I've spent some time in the garden today, doing that most melancholy of summer gardening chores - removing spent plants.
The peas are done. We got three excellent meals from the few plants we put in. Is that worth it? We think so. Those peas, fresh out of the garden, cooked a very few minutes and then dotted with butter make one of life's sublime foods. If I can have eat them three times a year, that's enough to hold the memory until next year's crop. No peas in the store, frozen or fresh can compare.
You may see them in the garden on July 8 - in front of those orange daylilies.
And the first picking on July 14.
Another plant I cut down today was the mallow. I've mentioned before in my letters that I grow mallows because my mother told me they grew in front of the chicken house on the farm where she grew up. I knew as soon as I had my own farm that I would plant them. I think some view them as weeds, but I find them a lovely addition to the garden. They self-seed all over, which is a bonus.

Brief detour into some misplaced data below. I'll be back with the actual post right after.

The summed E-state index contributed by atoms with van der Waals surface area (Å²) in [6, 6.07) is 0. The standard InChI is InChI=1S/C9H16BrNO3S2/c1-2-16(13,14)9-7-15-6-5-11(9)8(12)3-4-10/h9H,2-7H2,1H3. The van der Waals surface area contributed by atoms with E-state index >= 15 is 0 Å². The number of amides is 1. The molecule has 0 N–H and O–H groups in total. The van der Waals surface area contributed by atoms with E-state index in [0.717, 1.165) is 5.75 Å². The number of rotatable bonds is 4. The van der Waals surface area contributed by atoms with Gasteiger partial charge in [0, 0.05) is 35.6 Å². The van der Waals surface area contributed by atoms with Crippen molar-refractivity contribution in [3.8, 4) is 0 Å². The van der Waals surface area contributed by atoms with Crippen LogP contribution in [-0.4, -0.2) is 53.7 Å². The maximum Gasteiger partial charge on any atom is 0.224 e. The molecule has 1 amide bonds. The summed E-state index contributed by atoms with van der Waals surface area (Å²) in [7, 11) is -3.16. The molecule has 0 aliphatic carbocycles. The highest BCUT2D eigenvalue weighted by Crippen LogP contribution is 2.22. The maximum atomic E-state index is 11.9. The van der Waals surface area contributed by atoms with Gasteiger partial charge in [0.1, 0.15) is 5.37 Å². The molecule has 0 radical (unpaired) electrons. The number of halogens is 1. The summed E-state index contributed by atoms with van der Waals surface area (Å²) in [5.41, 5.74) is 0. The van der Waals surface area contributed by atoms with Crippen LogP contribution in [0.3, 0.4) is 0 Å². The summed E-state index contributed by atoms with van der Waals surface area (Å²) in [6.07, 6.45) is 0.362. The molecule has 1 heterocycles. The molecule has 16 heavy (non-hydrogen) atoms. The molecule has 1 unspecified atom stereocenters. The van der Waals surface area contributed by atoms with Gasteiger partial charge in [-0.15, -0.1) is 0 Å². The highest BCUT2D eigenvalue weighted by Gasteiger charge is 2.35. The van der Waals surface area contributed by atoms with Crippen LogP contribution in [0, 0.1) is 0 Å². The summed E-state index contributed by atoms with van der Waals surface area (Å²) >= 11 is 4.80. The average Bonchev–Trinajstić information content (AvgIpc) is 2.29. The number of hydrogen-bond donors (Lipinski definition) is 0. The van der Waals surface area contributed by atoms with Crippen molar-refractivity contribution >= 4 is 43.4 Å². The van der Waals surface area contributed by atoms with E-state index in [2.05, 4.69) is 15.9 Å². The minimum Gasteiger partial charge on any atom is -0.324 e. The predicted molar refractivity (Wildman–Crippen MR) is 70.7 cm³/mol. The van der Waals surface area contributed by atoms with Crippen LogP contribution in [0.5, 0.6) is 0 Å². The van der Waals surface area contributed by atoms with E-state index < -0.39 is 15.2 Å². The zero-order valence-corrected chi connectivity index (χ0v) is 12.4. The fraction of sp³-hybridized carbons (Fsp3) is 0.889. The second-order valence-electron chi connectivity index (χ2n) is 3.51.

They were the queens of the garden on July 1, and for two weeks afterward.
Today they looked like this. Blurry, but you get the idea.
Though the mallow, and also the aquilegia
look terrible after blossoming, there are some plants that look almost as good when they aren't in bloom. I think both the Baptisia australis (blue wild indigo) and peony plant are lovely in the height of summer when their blooms are long gone.
Though it was sad cutting down and pulling out the dead plants, I was cheered by beautiful daylilies which are still going strong.
We've been so lucky with rain. There was a dry spell for a couple weeks, but since then, we've gotten at least an inch of rain a week.
Most of the nesting is over. I still see a few phoebes, the crow family, a wren, and an occasional robin. The cedar waxwings stop by to eat some honeysuckle berries, and the turkeys stroll by with their almost full-grown babies, but the songs are done. It makes me feel wistful, but I look forward to spring next year when the beauty and birdsong begin all over again.